Tax in the time of COVID-19: Update on legislative, economic, regulatory and IRS developments (May 13)
During this EY Webcast, Ernst & Young professionals will discuss how businesses can navigate the tax policy environment and continue to effectively operate their tax function in this time of crisis and change. Panelists will provide updates on: (i) the US economy and tax policy; (ii) breaking developments; and (iii) what’s happening at the IRS.
Work reimagined: How to prepare for ‘renaissance and recommitment’ (May 17)
During this EY Webcast, Ernst & Young professionals will explore the results of the newly released EY 2022 Work Reimagined Survey, which included more than 17,000 employees and 1,500 employers across 22 countries.
Private equity and private capital quarterly tax webcast (May 17)
During this EY Webcast, Ernst & Young professionals will discuss recent global private equity (PE) industry trends and the outlook for US and international legislative and regulatory changes relevant to PE and alternative funds, transactions and portfolio companies.
How to realize the full potential of your tax and finance function (May 23)
During this EY Webcast, Ernst & Young professionals will discuss recent tax industry trends and the outlook for changes relevant to financial services tax companies.
BorderCrossings (May 25)
During this EY Webcast, Ernst & Young professionals will discuss issues arising from transactions and global economic developments impacting domestic transfer pricing (TP). Panelists will also review the latest state tax administrative approaches to resolving TP disputes, such as state advanced pricing agreement initiatives, as well as recent case law and legislative proposals – highlighting controversy considerations for multicorporate businesses.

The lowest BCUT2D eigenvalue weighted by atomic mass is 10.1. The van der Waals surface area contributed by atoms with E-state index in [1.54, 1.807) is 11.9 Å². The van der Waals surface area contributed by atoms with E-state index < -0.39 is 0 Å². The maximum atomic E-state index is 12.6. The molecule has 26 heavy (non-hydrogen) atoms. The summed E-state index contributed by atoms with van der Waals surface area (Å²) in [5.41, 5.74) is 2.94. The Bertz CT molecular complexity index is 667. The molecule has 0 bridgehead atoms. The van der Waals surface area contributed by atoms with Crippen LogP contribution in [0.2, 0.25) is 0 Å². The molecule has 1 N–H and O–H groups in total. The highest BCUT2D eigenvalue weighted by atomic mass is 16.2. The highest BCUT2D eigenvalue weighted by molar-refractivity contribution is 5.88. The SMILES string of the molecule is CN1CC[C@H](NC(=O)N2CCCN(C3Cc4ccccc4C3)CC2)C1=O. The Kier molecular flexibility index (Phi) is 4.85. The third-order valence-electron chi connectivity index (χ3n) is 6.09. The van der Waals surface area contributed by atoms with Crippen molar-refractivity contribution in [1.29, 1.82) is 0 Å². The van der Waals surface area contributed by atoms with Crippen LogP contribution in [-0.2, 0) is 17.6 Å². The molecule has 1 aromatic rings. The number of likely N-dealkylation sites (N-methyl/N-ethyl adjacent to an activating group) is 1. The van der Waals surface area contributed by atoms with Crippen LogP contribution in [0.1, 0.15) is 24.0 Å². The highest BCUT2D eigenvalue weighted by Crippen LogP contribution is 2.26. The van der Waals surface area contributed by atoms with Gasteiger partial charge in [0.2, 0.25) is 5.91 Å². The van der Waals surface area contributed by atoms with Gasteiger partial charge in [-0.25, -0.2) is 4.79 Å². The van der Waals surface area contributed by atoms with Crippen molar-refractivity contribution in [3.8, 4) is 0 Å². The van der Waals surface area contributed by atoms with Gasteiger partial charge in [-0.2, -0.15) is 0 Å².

The indirect tax technology journey: Now. Next. Beyond. (June 9)
During this EY Webcast, Ernst & Young professionals will share insights into how market-leading organizations are using technology to adapt to new legislation and market trends, and to effectively transform tax operations. This webcast will focus on leading practices for global indirect tax technology selection and implementation.
Recent Tax Alerts
Internal Revenue Service
— May 04: Proposed regulations address TCJA changes to basic exclusion amount for estate and gift tax (Tax Alert 2022-0718)
— May 03: IRS releases Health Savings Account limits for 2023 (Tax Alert 2022-0711)
— Apr 29: IRS releases 2022 inflation adjustments for renewable energy production tax credits (Tax Alert 2022-0699)
— May 04: Brazil allows taxpayers to settle certain debts from the tax regime preceding Law No. 12,973/2014 (Tax Alert 2022-0719)